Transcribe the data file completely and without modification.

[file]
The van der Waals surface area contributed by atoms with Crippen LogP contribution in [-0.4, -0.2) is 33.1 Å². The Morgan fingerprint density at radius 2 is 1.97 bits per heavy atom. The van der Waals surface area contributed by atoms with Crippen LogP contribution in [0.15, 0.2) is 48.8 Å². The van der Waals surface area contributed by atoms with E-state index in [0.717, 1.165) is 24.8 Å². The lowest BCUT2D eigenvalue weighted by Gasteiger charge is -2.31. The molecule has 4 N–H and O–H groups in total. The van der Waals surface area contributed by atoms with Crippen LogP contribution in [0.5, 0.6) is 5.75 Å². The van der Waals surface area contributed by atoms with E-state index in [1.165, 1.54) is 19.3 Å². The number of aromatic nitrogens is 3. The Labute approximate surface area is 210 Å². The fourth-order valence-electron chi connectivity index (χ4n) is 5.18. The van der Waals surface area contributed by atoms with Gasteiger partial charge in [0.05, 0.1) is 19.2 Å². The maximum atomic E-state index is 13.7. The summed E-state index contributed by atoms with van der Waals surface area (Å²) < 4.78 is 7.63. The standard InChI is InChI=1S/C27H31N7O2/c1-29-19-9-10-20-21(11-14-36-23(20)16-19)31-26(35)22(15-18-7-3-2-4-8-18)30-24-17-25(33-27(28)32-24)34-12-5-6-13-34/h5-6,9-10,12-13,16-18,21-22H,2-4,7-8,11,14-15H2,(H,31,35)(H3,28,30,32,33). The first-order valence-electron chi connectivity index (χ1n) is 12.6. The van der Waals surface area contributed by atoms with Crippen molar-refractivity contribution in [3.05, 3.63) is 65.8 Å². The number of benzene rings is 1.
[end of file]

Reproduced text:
The van der Waals surface area contributed by atoms with Crippen LogP contribution in [-0.4, -0.2) is 33.1 Å². The Morgan fingerprint density at radius 2 is 1.97 bits per heavy atom. The van der Waals surface area contributed by atoms with Crippen LogP contribution in [0.15, 0.2) is 48.8 Å². The van der Waals surface area contributed by atoms with E-state index in [0.717, 1.165) is 24.8 Å². The lowest BCUT2D eigenvalue weighted by Gasteiger charge is -2.31. The molecule has 4 N–H and O–H groups in total. The van der Waals surface area contributed by atoms with Crippen LogP contribution in [0.5, 0.6) is 5.75 Å². The van der Waals surface area contributed by atoms with E-state index in [1.165, 1.54) is 19.3 Å². The number of aromatic nitrogens is 3. The Labute approximate surface area is 210 Å². The fourth-order valence-electron chi connectivity index (χ4n) is 5.18. The van der Waals surface area contributed by atoms with Gasteiger partial charge in [0.05, 0.1) is 19.2 Å². The maximum atomic E-state index is 13.7. The summed E-state index contributed by atoms with van der Waals surface area (Å²) < 4.78 is 7.63. The standard InChI is InChI=1S/C27H31N7O2/c1-29-19-9-10-20-21(11-14-36-23(20)16-19)31-26(35)22(15-18-7-3-2-4-8-18)30-24-17-25(33-27(28)32-24)34-12-5-6-13-34/h5-6,9-10,12-13,16-18,21-22H,2-4,7-8,11,14-15H2,(H,31,35)(H3,28,30,32,33). The first-order valence-electron chi connectivity index (χ1n) is 12.6. The van der Waals surface area contributed by atoms with Crippen molar-refractivity contribution in [3.05, 3.63) is 65.8 Å². The number of benzene rings is 1.